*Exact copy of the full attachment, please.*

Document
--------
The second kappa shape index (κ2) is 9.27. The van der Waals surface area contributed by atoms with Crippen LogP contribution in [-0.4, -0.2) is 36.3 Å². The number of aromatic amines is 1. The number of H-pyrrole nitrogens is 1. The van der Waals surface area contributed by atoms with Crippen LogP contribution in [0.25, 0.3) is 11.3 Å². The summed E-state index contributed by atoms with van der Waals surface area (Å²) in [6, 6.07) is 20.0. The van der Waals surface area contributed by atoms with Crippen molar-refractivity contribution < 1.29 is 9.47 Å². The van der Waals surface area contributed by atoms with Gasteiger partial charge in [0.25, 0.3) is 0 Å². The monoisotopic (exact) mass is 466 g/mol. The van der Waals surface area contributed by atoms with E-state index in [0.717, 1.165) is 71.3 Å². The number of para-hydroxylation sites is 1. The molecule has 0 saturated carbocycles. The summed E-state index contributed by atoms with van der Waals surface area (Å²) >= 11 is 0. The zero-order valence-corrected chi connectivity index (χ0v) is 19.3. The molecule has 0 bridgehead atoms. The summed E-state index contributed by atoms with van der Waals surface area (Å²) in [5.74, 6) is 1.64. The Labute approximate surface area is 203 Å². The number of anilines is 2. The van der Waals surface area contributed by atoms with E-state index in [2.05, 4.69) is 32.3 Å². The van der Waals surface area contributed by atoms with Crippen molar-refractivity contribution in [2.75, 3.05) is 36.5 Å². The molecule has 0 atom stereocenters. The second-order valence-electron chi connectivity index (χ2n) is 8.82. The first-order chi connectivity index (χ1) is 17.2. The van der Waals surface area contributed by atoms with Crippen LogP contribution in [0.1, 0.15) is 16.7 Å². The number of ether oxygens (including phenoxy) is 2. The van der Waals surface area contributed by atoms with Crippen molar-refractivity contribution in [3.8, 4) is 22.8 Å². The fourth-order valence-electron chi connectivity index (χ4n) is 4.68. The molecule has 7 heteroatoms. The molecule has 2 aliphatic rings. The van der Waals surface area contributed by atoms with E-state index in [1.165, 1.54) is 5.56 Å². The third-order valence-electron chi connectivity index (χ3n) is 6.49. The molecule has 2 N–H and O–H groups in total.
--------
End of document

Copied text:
The second kappa shape index (κ2) is 9.27. The van der Waals surface area contributed by atoms with Crippen LogP contribution in [-0.4, -0.2) is 36.3 Å². The number of aromatic amines is 1. The number of H-pyrrole nitrogens is 1. The van der Waals surface area contributed by atoms with Crippen LogP contribution in [0.25, 0.3) is 11.3 Å². The summed E-state index contributed by atoms with van der Waals surface area (Å²) in [6, 6.07) is 20.0. The van der Waals surface area contributed by atoms with Crippen molar-refractivity contribution < 1.29 is 9.47 Å². The van der Waals surface area contributed by atoms with Gasteiger partial charge in [0.25, 0.3) is 0 Å². The monoisotopic (exact) mass is 466 g/mol. The van der Waals surface area contributed by atoms with E-state index in [0.717, 1.165) is 71.3 Å². The number of para-hydroxylation sites is 1. The molecule has 0 saturated carbocycles. The summed E-state index contributed by atoms with van der Waals surface area (Å²) >= 11 is 0. The zero-order valence-corrected chi connectivity index (χ0v) is 19.3. The molecule has 0 bridgehead atoms. The summed E-state index contributed by atoms with van der Waals surface area (Å²) in [5.74, 6) is 1.64. The Labute approximate surface area is 203 Å². The number of anilines is 2. The van der Waals surface area contributed by atoms with E-state index in [2.05, 4.69) is 32.3 Å². The van der Waals surface area contributed by atoms with Crippen molar-refractivity contribution in [2.75, 3.05) is 36.5 Å². The molecule has 0 atom stereocenters. The second-order valence-electron chi connectivity index (χ2n) is 8.82. The first-order chi connectivity index (χ1) is 17.2. The van der Waals surface area contributed by atoms with Crippen LogP contribution in [0.1, 0.15) is 16.7 Å². The number of ether oxygens (including phenoxy) is 2. The van der Waals surface area contributed by atoms with Crippen molar-refractivity contribution in [3.8, 4) is 22.8 Å². The fourth-order valence-electron chi connectivity index (χ4n) is 4.68. The molecule has 7 heteroatoms. The molecule has 2 aliphatic rings. The van der Waals surface area contributed by atoms with E-state index in [1.165, 1.54) is 5.56 Å². The third-order valence-electron chi connectivity index (χ3n) is 6.49. The molecule has 2 N–H and O–H groups in total.